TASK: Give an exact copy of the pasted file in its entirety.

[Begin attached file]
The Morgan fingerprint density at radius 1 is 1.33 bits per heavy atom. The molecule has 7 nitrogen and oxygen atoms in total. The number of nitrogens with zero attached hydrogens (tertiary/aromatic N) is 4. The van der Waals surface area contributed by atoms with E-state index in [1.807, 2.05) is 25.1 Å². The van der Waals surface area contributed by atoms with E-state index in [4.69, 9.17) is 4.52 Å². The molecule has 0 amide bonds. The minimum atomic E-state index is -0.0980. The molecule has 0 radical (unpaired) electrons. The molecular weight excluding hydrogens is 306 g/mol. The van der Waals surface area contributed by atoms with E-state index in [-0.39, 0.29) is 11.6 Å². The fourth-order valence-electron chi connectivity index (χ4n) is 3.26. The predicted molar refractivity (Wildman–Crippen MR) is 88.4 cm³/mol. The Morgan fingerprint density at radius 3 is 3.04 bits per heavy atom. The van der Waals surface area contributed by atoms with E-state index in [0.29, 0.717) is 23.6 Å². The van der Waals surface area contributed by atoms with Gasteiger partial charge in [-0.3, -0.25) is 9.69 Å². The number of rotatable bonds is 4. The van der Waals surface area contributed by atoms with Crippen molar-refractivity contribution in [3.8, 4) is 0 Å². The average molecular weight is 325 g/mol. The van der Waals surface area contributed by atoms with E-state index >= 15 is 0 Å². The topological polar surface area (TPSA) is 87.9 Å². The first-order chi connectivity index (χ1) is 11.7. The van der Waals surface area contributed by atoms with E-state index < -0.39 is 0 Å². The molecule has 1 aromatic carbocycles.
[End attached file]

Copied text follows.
The Morgan fingerprint density at radius 1 is 1.33 bits per heavy atom. The molecule has 7 nitrogen and oxygen atoms in total. The number of nitrogens with zero attached hydrogens (tertiary/aromatic N) is 4. The van der Waals surface area contributed by atoms with E-state index in [1.807, 2.05) is 25.1 Å². The van der Waals surface area contributed by atoms with E-state index in [4.69, 9.17) is 4.52 Å². The molecule has 0 amide bonds. The minimum atomic E-state index is -0.0980. The molecule has 0 radical (unpaired) electrons. The molecular weight excluding hydrogens is 306 g/mol. The van der Waals surface area contributed by atoms with E-state index in [-0.39, 0.29) is 11.6 Å². The fourth-order valence-electron chi connectivity index (χ4n) is 3.26. The predicted molar refractivity (Wildman–Crippen MR) is 88.4 cm³/mol. The Morgan fingerprint density at radius 3 is 3.04 bits per heavy atom. The van der Waals surface area contributed by atoms with E-state index in [0.29, 0.717) is 23.6 Å². The van der Waals surface area contributed by atoms with Gasteiger partial charge in [-0.3, -0.25) is 9.69 Å². The number of rotatable bonds is 4. The van der Waals surface area contributed by atoms with Crippen molar-refractivity contribution in [3.8, 4) is 0 Å². The average molecular weight is 325 g/mol. The van der Waals surface area contributed by atoms with E-state index >= 15 is 0 Å². The topological polar surface area (TPSA) is 87.9 Å². The first-order chi connectivity index (χ1) is 11.7. The van der Waals surface area contributed by atoms with E-state index < -0.39 is 0 Å². The molecule has 1 aromatic carbocycles.